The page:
These secret societies host natural, human, and supernatural threats to North American protagonists whose unexpected (usually shipwrecked) arrival, in turn, provokes a crisis of island authority.
Preceded in 1929 by the Jules Gabriel Verne adaptation ‘The Mysterious Island’, the cycle played out in a flurry from the simultaneous production of ‘The Most Dangerous Game’, ‘King Kong’, and ‘White Zombie’ and then ‘The Island of Lost Souls’, all in 1932.
Returning in wartime with ‘Horror Island’ (1941), ‘King of the Zombies’ (1941), ‘I Walked with a Zombie’ (1943), and ‘Isle of the Dead’ and ‘Fog Island’ (both 1945).
This cycle coincides with the final years of the relatively brief time when the United States of America was a direct colonial power and just before its achievement of nuclear power and superpower.
Hollywood horror in the 1930s can be seen as a development of what Lea Jacobs has called “the decline of sentiment” in North American cinema of the previous decade, occurring amid a toughening of North American life and increasing inter-imperial rivalry. In this context, the island setting is as ideologically charged as that of the haunted house or the journey into the African interior.
Through discussion of ‘The Island of Lost Souls’ (1932) and ‘I Walked with a Zombie’ (1943), this article will develop the notion that horror “has been underwritten by racial coding, the generic history that includes the colonial-influenced gothic novel, and from a film tradition haunted by the legacy of American slavery and later neo-imperialism.”
The island voyage is different from the journey to an African “heart of darkness,” as the previously central place of colonisation has now become a marginal or accidental endeavour. The cycle gains further historical significance because it modifies what is termed the “Manichean allegory” of European colonial tradition. Although the native in the island cycle is usually still evil or possesses magical and essentialized characteristics, the cycle also rejects Europe’s civilising mission.
European and native are both antagonists of American individualism, and colonialism is itself a source of horror, with the cycle at turns naturalising and uneasy over the place of Americans in such lands.
While ‘The Island of Lost Souls’ is notable for its typicality within the island cycle — dealing in binaries of race and species, offering male-centred action and adventure, and drawing on fears of sex, gender, and miscegenation.
‘I Walked with a Zombie’ is remarkable as a departure from it by suggesting an acceptance of difference and even of resistance to gendered and racialised systems of hierarchy.
This article will add to the postcolonial analysis that classical film undertook “the search for treasure islands by lending a scientific aura to those quests,” but note that it does so within a genre that makes no appeal to audience credulity, for the gothic swaths its fears in the fantastic, set in worlds that could clearly never have existed.
Although island narratives may generally function to engender enthusiasm for imperial conquest, the ones considered here seek to engender horror, and as B movies, their “badness” allows a certain degree of disrespectability, ultimately rejecting the positions of mastery that the history of colonial representations traditionally offers.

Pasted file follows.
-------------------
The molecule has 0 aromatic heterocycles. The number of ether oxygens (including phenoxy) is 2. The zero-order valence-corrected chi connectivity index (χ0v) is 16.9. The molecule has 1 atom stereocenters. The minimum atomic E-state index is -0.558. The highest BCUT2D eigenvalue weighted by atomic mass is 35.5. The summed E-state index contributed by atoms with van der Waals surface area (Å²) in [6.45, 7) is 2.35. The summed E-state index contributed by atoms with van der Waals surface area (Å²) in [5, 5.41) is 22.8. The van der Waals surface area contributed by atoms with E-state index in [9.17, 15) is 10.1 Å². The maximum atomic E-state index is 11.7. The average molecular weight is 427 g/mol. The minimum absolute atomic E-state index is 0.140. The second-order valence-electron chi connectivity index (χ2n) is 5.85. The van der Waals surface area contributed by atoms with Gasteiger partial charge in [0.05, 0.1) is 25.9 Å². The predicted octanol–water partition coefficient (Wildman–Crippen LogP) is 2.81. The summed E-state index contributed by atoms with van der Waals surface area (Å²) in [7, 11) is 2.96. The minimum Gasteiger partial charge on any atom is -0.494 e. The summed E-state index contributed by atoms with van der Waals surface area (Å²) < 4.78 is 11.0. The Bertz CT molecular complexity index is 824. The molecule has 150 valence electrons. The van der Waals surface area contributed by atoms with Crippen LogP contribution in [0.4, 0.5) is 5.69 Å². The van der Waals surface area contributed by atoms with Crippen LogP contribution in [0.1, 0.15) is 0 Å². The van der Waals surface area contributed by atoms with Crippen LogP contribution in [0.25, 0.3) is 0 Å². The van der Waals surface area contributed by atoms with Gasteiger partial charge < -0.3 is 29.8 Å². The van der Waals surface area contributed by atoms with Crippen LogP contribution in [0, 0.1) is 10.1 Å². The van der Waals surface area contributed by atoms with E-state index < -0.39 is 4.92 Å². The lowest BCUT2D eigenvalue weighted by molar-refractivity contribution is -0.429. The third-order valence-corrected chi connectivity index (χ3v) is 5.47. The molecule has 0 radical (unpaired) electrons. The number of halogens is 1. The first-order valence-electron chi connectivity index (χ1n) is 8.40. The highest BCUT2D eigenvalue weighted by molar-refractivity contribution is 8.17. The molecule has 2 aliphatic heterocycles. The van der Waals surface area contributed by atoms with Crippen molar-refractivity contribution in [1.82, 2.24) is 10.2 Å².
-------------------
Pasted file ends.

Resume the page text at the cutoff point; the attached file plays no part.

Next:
Indeed, ‘Lost Souls’ quickly became a notorious pre–Motion Picture Production Code “affront to the religious no less than the moral order.”
The loss of moral certainty attending the film points to fears in North American society not of a lack of knowledge but instead of intellectualism itself, described by Richard Hofstadter in the following way: “Within only two generations the village Protestant individualist culture still so widely observable before the First World War was repeatedly shocked by the change. It had to confront modernism in religion, literature, and art, relativity in morals, racial equality as a principle of ethics and public law, and the endless sexual titillation of our mass communications. In rapid succession, it was forced to confront Darwinism (vide the Scopes trial), Freudianism, Marxism, and Keynesianism, and to submit in matters of politics, taste and conscience to the leadership of a new kind of educated and cosmopolitan American.”
The picturesque settings of classical horror provide then a glimpse into how neither systems of knowledge nor scientific auras are entirely free of mystical properties or disturbance and can, as part of the very systems of control that belong to the imperial imagination, create abject terror.
As a ritual theatre of violence with its sacrificial victims, the Hollywood B movie provides an unusually intense experience through which otherwise abstract categories such as the moral or social order, race, or superiority are given symbolic form.
This next article will demonstrate how island fantasies make visible the haunting legacies of colonisation, slavery, and repression in characters who embody ideas of hierarchy, progress, natural difference, and social inequality — and of their overturning.